New ESC A-fib Guidelines Call for Integrated Care for All Patients


ROME. Italy—For the first time, the European Society of Cardiology has collaborated with the European Association for Cardio-Thoracic Surgery to issue guidelines for managing patients with A-fib, and that partnership shines through with a new focus on integrated, team-based care.

The team should be composed of nurses, cardiologists, stroke neurologists, cardiac surgeons, and electrophysiologists, Paulus Kirchhof, MD (University of Birmingham, England), chair of the task force that wrote the guidelines, told TCTMD. The whole team would not be required for every patient, with a more formal heart team approach reserved for the trickiest patients, such as those who have a stroke or intracranial hemorrhage while taking anticoagulation or patients who repeatedly fail attempts at rhythm control, he said.

Also critical to the integrated approach is a more central role for patients in the treatment process, he said. Much like hypertension or dyslipidemia, treating A-fib does not necessarily yield immediate benefits, “so empowering the patient to understand what you’re actually doing is another thing that we emphasize in the guidelines,” Kirchhof said.

The guidance, which was last updated in 2012, was published online August 27, 2016, ahead of print in the European Heart Journal and the European Journal of Cardio-Thoracic Surgery, coinciding with the opening of the European Society of Cardiology Congress 2016 here. It was endorsed by the European Stroke Organisation.

Keeping Patients on Oral Anticoagulation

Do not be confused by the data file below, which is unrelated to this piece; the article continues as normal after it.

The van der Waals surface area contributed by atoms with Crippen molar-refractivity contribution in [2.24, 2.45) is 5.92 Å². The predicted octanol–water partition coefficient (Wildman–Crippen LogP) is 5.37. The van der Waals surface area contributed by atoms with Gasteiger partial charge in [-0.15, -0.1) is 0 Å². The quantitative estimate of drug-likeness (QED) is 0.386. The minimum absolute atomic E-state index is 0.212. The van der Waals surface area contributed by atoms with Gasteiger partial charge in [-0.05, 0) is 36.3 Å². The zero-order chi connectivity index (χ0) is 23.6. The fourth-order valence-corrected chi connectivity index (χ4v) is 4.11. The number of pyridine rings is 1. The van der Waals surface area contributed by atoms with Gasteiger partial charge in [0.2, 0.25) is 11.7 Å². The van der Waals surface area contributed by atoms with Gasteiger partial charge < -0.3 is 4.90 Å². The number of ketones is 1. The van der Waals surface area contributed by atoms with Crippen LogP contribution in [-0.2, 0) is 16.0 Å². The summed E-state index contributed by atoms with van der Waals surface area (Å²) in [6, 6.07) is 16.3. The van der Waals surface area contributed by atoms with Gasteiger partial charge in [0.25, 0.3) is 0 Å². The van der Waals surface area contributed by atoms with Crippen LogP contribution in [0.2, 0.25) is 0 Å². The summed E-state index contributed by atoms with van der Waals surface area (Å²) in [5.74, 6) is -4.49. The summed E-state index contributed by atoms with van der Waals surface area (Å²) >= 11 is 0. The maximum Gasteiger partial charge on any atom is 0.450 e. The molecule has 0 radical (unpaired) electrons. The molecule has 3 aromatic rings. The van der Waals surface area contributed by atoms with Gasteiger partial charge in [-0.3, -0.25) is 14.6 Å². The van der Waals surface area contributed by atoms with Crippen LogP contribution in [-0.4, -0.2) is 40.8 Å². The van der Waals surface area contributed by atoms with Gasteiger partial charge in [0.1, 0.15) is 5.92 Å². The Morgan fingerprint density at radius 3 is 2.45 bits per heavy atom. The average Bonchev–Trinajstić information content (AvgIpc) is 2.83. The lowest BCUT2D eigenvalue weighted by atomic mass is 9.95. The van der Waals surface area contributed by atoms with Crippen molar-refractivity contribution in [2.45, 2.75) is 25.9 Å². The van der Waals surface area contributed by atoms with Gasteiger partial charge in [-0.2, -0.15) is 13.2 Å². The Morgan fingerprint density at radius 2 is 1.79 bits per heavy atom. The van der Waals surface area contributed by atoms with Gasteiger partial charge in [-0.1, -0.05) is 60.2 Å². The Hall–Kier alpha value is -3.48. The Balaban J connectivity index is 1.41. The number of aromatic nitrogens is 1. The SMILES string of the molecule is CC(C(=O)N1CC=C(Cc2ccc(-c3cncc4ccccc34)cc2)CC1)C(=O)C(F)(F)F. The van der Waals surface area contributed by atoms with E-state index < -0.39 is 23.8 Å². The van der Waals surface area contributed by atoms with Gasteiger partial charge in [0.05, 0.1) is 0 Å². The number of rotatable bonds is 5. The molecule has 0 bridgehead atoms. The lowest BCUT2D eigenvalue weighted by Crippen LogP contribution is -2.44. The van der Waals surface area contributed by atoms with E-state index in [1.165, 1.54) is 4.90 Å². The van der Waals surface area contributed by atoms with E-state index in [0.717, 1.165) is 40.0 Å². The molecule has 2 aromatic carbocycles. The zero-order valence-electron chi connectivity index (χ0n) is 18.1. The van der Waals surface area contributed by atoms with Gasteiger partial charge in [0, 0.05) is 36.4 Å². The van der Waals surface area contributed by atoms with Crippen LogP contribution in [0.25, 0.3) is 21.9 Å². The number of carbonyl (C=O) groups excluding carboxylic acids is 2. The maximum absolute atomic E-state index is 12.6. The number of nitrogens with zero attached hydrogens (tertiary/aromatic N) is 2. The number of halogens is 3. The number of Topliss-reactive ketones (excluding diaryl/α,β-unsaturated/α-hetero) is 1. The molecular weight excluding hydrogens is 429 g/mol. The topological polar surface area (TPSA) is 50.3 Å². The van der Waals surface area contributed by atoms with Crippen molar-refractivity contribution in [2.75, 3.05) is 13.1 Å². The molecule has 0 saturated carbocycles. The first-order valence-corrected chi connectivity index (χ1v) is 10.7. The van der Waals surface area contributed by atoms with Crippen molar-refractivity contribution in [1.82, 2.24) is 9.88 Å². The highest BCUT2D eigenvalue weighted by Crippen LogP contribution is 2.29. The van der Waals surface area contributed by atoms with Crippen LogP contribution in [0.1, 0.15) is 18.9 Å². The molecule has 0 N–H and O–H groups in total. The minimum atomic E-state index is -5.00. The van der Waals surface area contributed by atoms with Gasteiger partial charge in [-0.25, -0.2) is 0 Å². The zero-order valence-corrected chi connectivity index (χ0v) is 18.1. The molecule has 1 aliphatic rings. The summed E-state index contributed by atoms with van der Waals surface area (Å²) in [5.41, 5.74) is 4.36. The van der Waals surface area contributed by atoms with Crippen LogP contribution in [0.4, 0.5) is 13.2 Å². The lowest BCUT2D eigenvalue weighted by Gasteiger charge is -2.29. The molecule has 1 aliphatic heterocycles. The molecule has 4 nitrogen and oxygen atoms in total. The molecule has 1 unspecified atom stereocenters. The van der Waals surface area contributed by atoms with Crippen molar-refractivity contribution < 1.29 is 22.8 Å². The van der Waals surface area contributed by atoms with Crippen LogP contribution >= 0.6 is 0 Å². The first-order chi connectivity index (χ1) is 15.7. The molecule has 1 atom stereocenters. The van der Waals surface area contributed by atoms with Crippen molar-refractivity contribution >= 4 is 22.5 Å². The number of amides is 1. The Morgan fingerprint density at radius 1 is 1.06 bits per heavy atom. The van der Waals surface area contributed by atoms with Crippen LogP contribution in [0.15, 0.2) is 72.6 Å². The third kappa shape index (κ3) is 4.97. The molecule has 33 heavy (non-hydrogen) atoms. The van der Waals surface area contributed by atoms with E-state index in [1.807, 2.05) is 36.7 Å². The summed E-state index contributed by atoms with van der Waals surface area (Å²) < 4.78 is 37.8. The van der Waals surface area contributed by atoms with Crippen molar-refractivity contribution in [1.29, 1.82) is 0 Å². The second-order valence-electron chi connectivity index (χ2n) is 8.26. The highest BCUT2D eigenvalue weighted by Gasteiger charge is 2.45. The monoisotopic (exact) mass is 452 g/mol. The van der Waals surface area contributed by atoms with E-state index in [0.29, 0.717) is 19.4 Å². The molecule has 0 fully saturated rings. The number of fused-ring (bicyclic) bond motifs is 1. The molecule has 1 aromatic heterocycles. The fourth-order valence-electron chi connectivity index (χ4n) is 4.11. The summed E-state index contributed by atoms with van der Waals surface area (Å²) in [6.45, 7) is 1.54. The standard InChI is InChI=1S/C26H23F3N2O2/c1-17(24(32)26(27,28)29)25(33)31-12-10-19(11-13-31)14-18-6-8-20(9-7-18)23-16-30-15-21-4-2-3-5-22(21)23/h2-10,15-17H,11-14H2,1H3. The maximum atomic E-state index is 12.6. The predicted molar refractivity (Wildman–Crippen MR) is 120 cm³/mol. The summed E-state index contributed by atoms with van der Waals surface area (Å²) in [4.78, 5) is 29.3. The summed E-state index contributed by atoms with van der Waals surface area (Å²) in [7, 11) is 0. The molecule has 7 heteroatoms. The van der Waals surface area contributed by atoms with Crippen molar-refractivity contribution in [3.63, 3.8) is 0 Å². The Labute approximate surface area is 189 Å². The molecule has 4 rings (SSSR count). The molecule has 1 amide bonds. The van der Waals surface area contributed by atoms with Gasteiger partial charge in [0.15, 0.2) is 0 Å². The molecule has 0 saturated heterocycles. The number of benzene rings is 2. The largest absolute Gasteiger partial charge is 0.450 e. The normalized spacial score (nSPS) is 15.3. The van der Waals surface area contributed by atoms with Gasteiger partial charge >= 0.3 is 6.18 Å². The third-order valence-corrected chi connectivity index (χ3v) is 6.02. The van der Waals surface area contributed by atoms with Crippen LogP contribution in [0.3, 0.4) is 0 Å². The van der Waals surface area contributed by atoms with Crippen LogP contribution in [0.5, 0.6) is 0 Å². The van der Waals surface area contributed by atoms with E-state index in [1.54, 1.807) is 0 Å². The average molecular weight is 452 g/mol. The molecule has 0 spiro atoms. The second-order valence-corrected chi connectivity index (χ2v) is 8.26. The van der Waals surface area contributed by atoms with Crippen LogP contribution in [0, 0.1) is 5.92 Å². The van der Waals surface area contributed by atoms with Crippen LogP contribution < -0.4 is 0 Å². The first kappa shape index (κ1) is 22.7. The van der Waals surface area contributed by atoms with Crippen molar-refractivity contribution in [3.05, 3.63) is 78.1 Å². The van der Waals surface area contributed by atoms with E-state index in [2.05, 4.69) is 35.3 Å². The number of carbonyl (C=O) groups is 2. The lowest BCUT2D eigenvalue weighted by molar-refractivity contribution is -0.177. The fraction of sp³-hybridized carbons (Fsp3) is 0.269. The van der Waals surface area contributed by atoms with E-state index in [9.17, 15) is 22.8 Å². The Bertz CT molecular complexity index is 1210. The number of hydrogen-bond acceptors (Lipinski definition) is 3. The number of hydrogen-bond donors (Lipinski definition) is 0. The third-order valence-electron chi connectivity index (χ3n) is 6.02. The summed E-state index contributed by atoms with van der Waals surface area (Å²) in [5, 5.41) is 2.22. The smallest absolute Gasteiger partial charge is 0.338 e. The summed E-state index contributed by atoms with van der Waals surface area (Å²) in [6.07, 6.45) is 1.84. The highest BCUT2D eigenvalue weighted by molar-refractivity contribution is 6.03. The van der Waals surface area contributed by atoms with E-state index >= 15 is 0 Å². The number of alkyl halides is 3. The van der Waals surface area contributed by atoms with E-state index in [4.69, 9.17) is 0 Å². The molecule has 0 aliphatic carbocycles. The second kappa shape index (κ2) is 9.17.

Citing a 30% to 50% rate of discontinued oral anticoagulation in the first year after initiation, Kirchhof said another focus of the new guidelines is on keeping patients treated. There are detailed recommendations on how to handle bleeding on treatment and when and how to reinitiate anticoagulation after an ischemic stroke or intracranial hemorrhage.

The overall indications for anticoagulation, however, have not changed much from the previous guidance. One minor adjustment is downgrading the recommendation for using anticoagulation in patients with only one CHA2DS2-VASc risk factor, who have been shown to have a very low rate of stroke without treatment, from class I (“is recommended) to class IIa (“should be considered”).

The preferential use of non-vitamin K antagonists in eligible patients initiating oral anticoagulation remains a class I recommendation, but there is a stronger emphasis in the new guidelines based on accumulating data showing a halving of the rate of intracranial hemorrhage and a reduction in all-cause mortality with the newer agents relative to warfarin, Kirchhof said.

Other Recommendations

In terms of rate control, there have not been major modifications, said Kirchhof, who noted that one of the identified evidence gaps is the lack of data informing the choice of rate control strategy and the rate target.

The guidance on rhythm control has been revised to reflect recent evidence that A-fib burden is not dramatically different between patients with paroxysmal or persistent disease. Thus, the differentiation between the two A-fib types is less important when it comes to choosing a rhythm control approach.

Also reflected in the new guidelines is increasing evidence supporting the safety and efficacy of catheter ablation as an alternative to antiarrhythmic drugs, Kirchhof said.

 



Source:

 

 

  • Kirchhof P, Benussi S, Kotecha D, et al. 2016 ESC guidelines for the management of atrial fibrillation developed in collaboration with EACTS. Eur Heart J. 2016;Epub ahead of print.

 

Disclosures:

 

  • Kirchhof reports multiple relationships with industry.

 

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